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Does President Barack Obama plan to appoint Elizabeth Warren, the Harvard law professor and former chair of the Congressional Oversight Panel for TARP, this week as the interim head of the Consumer Financial Protection Bureau (CFPB), and circumvent a Senate confirmation process? That question has been swirling around in various press reports, but on Thursday Sen. Christopher Dodd, D-Conn., chairman of the Senate Banking Committee, said no.
A story on Thursday in The Huffington Post quotes Dodd as telling reporters that “… Elizabeth will be some sort of adviser” at the CFPB. The administration needs “to send us a director, though, a nominee. The issue’s no different today than it was yesterday. We need a nominee that can be confirmed by the Senate to run the place.” Dodd has been vocal in insisting that if Warren were appointed chief, she could not win the 60 votes needed to defeat a GOP filibuster. An administration official told The Huffington Post that Warren will be named “assistant to the president and special adviser to the Treasury,” in charge of setting up the CFPB.
News that Obama was planning to circumvent a Senate confirmation and appoint Warren as CFPB chief had some republican Senators hopping mad.
Sen. Bob Corker, R-Tenn., sent Obama a letter on Wednesday expressing his “concern” for the President’s plans to bypass the intent of the Dodd-Frank Act passed this summer, which established a confirmation process for the new head of the CFPB. “I hope, as sometimes happens in Washington, these reports prove to be unfounded,” Corker wrote.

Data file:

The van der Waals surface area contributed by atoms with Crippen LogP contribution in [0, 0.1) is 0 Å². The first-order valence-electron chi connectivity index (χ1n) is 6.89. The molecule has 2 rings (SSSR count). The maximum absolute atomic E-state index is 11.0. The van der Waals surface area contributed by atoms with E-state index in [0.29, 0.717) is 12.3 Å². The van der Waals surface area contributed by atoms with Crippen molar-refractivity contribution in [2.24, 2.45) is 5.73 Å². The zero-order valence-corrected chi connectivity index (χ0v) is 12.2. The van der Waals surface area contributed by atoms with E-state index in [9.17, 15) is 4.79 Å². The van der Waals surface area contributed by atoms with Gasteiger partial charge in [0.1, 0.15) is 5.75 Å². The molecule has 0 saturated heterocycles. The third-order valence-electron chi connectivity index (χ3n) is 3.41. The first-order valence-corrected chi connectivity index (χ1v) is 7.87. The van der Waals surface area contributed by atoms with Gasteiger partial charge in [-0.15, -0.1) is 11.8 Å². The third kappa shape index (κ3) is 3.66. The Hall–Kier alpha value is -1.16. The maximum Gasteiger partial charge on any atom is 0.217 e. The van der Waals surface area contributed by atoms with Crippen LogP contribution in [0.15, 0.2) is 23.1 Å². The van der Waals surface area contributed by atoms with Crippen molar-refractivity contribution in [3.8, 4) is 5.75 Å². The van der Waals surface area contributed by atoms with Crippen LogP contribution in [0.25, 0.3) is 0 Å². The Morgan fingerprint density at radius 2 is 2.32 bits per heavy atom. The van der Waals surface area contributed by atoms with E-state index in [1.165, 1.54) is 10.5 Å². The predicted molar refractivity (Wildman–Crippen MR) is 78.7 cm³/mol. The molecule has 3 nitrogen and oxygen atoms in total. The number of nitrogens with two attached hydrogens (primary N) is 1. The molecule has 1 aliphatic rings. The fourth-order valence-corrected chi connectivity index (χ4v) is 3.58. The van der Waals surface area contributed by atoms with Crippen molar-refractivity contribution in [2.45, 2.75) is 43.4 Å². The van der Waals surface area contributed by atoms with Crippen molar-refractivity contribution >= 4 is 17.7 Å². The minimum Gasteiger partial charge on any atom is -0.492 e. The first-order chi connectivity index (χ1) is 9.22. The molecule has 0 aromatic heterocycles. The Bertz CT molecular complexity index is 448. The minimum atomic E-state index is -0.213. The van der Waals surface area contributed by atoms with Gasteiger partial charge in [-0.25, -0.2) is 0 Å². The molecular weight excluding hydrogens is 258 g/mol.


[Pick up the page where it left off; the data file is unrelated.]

A spokesperson for Warren told AdvisorOne that she was currently not available for press interviews. The creation of the CFPB, where it would be housed, and what authority it would have was a major sticking point for lawmakers who were part of the conference debate on the Dodd-Frank Act. In early August, a group of 141 leading law and other professors from across the U.S. sent a letter to Obama encouraging him to appoint Warren as CFPB chief.
Corker continued in his letter that “it is a key responsibility of the U.S. Senate and its committees of jurisdiction to advise and consent and one that I believe was not meant to be abdicated by the Executive Branch’s use of appointments. I strongly believe the intent of the Dodd-Frank legislation was to have the head of this bureau go through the nomination, vetting and confirmation process.”
The nomination, vetting, and confirmation process, Corker said, “is an important tool to ensure that a qualified, nonpartisan individual will head this agency and be accountable to Congress, taxpayers and the safety and soundness of the banking system of this country in the face of tenuous economic conditions.”
Corker went on to say that the person who heads the new agency will have “…unfettered and unchecked authorities, which makes the confirmation process even more important to the interests of the American people. The individual who heads this bureau will be able to make rules, with ultimately no checks and balances, that could have broad reaching implications for the U.S. economy as it relates to accessing credit, social justice and the safety and soundness of the U.S. banking system.” The job of CFPB chief, he said, “is disproportionately reliant on the decisions of one individual with access to large sums of taxpayer monies to carry out the agency agenda. Taxpayers deserve better stewardship in the determination of who will take on this responsibility.”